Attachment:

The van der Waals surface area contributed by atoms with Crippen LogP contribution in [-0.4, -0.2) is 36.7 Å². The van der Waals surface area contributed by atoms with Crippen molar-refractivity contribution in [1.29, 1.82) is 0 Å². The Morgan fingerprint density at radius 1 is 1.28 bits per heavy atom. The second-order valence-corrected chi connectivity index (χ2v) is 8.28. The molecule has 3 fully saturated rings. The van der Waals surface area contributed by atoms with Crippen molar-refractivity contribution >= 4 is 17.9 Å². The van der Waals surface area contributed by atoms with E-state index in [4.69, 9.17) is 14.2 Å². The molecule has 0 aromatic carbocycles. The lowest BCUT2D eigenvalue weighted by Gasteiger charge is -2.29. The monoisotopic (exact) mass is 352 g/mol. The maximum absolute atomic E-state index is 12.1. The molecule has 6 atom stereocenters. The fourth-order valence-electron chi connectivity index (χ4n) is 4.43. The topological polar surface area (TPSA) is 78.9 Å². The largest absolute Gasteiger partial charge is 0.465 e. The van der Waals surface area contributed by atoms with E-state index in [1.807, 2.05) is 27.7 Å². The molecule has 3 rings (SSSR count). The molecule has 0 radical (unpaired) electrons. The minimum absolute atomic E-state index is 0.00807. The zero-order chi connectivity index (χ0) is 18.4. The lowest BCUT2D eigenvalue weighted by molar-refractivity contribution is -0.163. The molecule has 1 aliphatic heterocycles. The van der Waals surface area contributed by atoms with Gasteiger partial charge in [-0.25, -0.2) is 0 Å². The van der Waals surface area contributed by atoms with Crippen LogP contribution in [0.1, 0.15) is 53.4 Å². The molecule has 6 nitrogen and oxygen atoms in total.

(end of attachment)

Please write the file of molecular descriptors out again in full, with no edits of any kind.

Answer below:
The van der Waals surface area contributed by atoms with Crippen LogP contribution in [-0.4, -0.2) is 36.7 Å². The van der Waals surface area contributed by atoms with Crippen molar-refractivity contribution in [1.29, 1.82) is 0 Å². The Morgan fingerprint density at radius 1 is 1.28 bits per heavy atom. The second-order valence-corrected chi connectivity index (χ2v) is 8.28. The molecule has 3 fully saturated rings. The van der Waals surface area contributed by atoms with Crippen molar-refractivity contribution >= 4 is 17.9 Å². The van der Waals surface area contributed by atoms with E-state index in [4.69, 9.17) is 14.2 Å². The molecule has 0 aromatic carbocycles. The lowest BCUT2D eigenvalue weighted by Gasteiger charge is -2.29. The monoisotopic (exact) mass is 352 g/mol. The maximum absolute atomic E-state index is 12.1. The molecule has 6 atom stereocenters. The fourth-order valence-electron chi connectivity index (χ4n) is 4.43. The topological polar surface area (TPSA) is 78.9 Å². The largest absolute Gasteiger partial charge is 0.465 e. The van der Waals surface area contributed by atoms with E-state index in [1.807, 2.05) is 27.7 Å². The molecule has 3 rings (SSSR count). The molecule has 0 radical (unpaired) electrons. The minimum absolute atomic E-state index is 0.00807. The zero-order chi connectivity index (χ0) is 18.4. The lowest BCUT2D eigenvalue weighted by molar-refractivity contribution is -0.163. The molecule has 1 aliphatic heterocycles. The van der Waals surface area contributed by atoms with Gasteiger partial charge in [-0.25, -0.2) is 0 Å². The van der Waals surface area contributed by atoms with Crippen LogP contribution in [0.1, 0.15) is 53.4 Å². The molecule has 6 nitrogen and oxygen atoms in total.